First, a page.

Philly cop Angel Ortiz, subject of 'City Paper' investigation, gets desk duty
A police spokesperson would not give a reason for Ortiz's reassignment.
Philadelphia Police Officer Angel Ortiz has been given an administrative job with the department's Differential Police Response Unit, a police spokesperson confirmed today.
The spokesperson, Officer Christine O'Brien, would not give a reason for Ortiz's reassignment, nor would she confirm whether Internal Affairs had opened an investigation into Ortiz's conduct as an officer. Officers under investigation by Internal Affairs are often, but not always, reassigned to the Differential Police Response Unit.
In June, City Paper published a lengthy investigation into an arrest made by Ortiz and former cop Andre Boyer, who was kicked off of the force in 2013 for alleged conduct violations.
Around 12:30 on Sept. 1, 2011, Boyer and Ortiz pulled over James Singleton in North Philadelphia, and, according to the arrest report, noticed a bag inside the car that appeared to contain drugs. The report said that although Ortiz obtained verbal permission to search Singelton's car, the pair instead sent the car to the Narcotics Field Unit, where a police dog was brought in.
There, Ortiz said he recovered a "black plastic bag from the rear passenger seat protruding from the top of a lager [sic] bag with clothes inside" containing 704 packets of heroin, which held a street value of $7,440. Narcotics Officer Diertra Cuffie then applied for a warrant at 7 p.m. that evening.
If that timeline seems confusing, it's because it is. Boyer alleges there are inconsistencies in the arrest report because Ortiz worked with Cuffie to fabricate it.
Ortiz himself later changed his story: At Singleton's preliminary hearing on Sept. 20, Ortiz later said he recovered the drugs during the traffic stop at 12:30 that day. Boyer said the car was then brought to the 22nd District Police Headquarters for further inspection before sending it to the Narcotics Field Unit, where Boyer alleges the drugs were then placed back inside the car. Photographic evidence Boyer provided to City Paper suggested that the car had, indeed, turned up at the 22nd District Headquarters that day.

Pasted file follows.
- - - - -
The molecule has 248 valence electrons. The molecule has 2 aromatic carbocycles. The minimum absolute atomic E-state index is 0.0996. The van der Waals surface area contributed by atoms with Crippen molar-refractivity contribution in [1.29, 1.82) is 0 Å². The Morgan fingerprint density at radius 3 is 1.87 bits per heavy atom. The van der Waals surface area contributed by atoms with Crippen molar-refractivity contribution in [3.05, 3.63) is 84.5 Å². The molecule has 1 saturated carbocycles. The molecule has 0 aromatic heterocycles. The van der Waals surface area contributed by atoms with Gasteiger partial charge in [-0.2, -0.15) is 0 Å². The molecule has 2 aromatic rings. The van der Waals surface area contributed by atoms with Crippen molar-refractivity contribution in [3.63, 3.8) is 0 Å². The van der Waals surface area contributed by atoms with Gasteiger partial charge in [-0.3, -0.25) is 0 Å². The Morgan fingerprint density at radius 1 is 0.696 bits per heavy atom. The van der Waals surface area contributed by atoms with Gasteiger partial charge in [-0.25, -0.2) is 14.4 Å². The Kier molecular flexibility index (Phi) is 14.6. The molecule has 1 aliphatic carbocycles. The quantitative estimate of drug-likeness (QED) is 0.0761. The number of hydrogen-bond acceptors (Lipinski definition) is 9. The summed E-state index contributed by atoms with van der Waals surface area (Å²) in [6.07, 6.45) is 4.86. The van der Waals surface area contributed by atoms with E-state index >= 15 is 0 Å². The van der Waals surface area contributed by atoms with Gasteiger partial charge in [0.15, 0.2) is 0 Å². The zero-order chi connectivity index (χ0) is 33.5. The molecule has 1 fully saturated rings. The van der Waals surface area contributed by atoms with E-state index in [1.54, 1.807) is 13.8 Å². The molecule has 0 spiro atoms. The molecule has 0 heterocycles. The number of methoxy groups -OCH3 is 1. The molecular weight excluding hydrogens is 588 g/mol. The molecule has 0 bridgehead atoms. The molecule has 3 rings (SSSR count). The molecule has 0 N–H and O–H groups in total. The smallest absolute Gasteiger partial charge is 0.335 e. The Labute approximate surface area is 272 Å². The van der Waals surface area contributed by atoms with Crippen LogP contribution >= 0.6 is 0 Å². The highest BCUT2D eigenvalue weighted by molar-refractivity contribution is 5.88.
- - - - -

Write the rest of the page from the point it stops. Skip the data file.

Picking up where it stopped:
If true, the inconsistencies in Ortiz's story could amount to perjury.
The District Attorney later dropped its charges against Singleton. Cameron Kline, a spokesman for the DA's office, said today his office is not currently investigating Ortiz, and that he did not know why the charges in 2011 were dropped. Attempts to contact Allison Ruth (formerly Worysz), the Assistant District Attorney who handled Singleton's case, were unsuccessful today.
Boyer said he reported Ortiz twice to Internal Affairs, first under a pseudonym, and again under his real name. A letter provided to City Paper suggested that Internal Affairs had contacted Singleton for some sort of investigation in 2014, and Boyer said he'd been interviewed by Internal Affairs earlier this year as well.
Lt. John Stanford, Philadelphia Police's commanding officer of public affairs, told City Paper today the department could not comment on any internal affairs investigation, were one to exist.
Boyer claims his firing was simply retaliation for blowing the whistle on Ortiz and Cuffie, who have since testified in other investigations.
A spokesperson for Philadelphia Police said today that Cuffie remains on duty with the Narcotics Field Unit.